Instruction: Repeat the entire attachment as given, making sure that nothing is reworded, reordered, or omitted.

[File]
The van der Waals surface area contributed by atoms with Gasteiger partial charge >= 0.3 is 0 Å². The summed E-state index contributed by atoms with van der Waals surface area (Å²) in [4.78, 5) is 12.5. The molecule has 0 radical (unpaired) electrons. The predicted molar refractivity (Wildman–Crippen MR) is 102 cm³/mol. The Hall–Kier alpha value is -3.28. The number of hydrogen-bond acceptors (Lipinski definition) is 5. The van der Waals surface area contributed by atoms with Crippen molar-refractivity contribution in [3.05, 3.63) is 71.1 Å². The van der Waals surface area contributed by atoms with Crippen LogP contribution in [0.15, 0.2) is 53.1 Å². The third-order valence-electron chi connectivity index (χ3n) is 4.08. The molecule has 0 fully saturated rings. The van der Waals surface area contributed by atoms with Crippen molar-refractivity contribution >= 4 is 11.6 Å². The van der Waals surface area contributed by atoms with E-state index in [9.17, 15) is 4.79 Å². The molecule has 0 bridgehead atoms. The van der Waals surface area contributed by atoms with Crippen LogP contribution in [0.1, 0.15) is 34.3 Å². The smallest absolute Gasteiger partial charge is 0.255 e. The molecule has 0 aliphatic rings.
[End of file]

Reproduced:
The van der Waals surface area contributed by atoms with Gasteiger partial charge >= 0.3 is 0 Å². The summed E-state index contributed by atoms with van der Waals surface area (Å²) in [4.78, 5) is 12.5. The molecule has 0 radical (unpaired) electrons. The predicted molar refractivity (Wildman–Crippen MR) is 102 cm³/mol. The Hall–Kier alpha value is -3.28. The number of hydrogen-bond acceptors (Lipinski definition) is 5. The van der Waals surface area contributed by atoms with Crippen molar-refractivity contribution in [3.05, 3.63) is 71.1 Å². The van der Waals surface area contributed by atoms with Crippen LogP contribution in [0.15, 0.2) is 53.1 Å². The third-order valence-electron chi connectivity index (χ3n) is 4.08. The molecule has 0 fully saturated rings. The van der Waals surface area contributed by atoms with Crippen molar-refractivity contribution >= 4 is 11.6 Å². The van der Waals surface area contributed by atoms with E-state index in [9.17, 15) is 4.79 Å². The molecule has 0 bridgehead atoms. The van der Waals surface area contributed by atoms with Crippen LogP contribution in [0.1, 0.15) is 34.3 Å². The smallest absolute Gasteiger partial charge is 0.255 e. The molecule has 0 aliphatic rings.